Chevrons big tax avoidance finally became public news. International and Dutch unions have filed a complaint with a global trade body accusing Chevron of funneling billions of euros through letter box companies in the Netherlands to avoid taxation. In a rare step, the federation of Dutch trade unions, the International Transport Workers Federation and Public services International lodged the complaint with the Organization for Economic Co-operation and Development in the Hague. Chevron did not respond to repeated requests for comment by email and phone.
It has not been long since we heard of the large tax avoidance scheme by Apple, funneling billions of dollars in profit into Ireland. The European Union finally had enough and decided to take Apple to court, citing regulations stating they owed millions in taxes that had gone unpaid. It seems that allegiance to one’s own country, the country that gave the company its head start in the business world, is no longer relevant to CEO’s who owe allegiance only to the stockholders who they answer to on a quarterly basis. Chevrons big tax avoidance is just the latest example of greed gone awry.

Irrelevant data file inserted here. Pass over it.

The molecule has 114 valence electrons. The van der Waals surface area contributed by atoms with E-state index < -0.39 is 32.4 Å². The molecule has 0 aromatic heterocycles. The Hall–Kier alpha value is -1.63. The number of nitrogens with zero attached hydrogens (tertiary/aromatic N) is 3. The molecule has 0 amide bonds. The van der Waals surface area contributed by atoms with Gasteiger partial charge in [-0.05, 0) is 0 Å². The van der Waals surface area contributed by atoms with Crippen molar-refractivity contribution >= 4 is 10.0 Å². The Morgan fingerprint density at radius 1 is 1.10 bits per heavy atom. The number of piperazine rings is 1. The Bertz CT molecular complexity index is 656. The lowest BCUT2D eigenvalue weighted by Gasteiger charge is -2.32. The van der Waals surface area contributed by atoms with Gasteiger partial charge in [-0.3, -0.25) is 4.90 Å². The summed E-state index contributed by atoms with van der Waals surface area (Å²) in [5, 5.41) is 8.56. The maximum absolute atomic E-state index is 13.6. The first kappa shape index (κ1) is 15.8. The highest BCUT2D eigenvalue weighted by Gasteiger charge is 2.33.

“The workers and communities we represent suffer when government provided services such as health care, education, infrastructure, water, energy, and public safety decline.” the complaint said. “Unfortunately, multinationals practice of avoiding paying taxes in the countries in which their wealth is earned deepens global wealth inequality and empowers multinationals against workers and governments.” Scores of multinationals use the Netherlands, which has a network of tax treaties with roughly 100 countries, to shift dividends, interest and royalties untaxed through Dutch shell companies to tax havens overseas.
In their 35 page complaint the unions alleged Chevron had used its Dutch subsidiaries to breach OECD disclosure guidelines in respect of their operations with Chevron’s Nigerian, Argentinian, and Venezuelan businesses. In those examples, the complaint states that Chevron specifically failed to meet requirements to pay tax in the country of extraction and to adhere to Dutch financial disclosure requirements.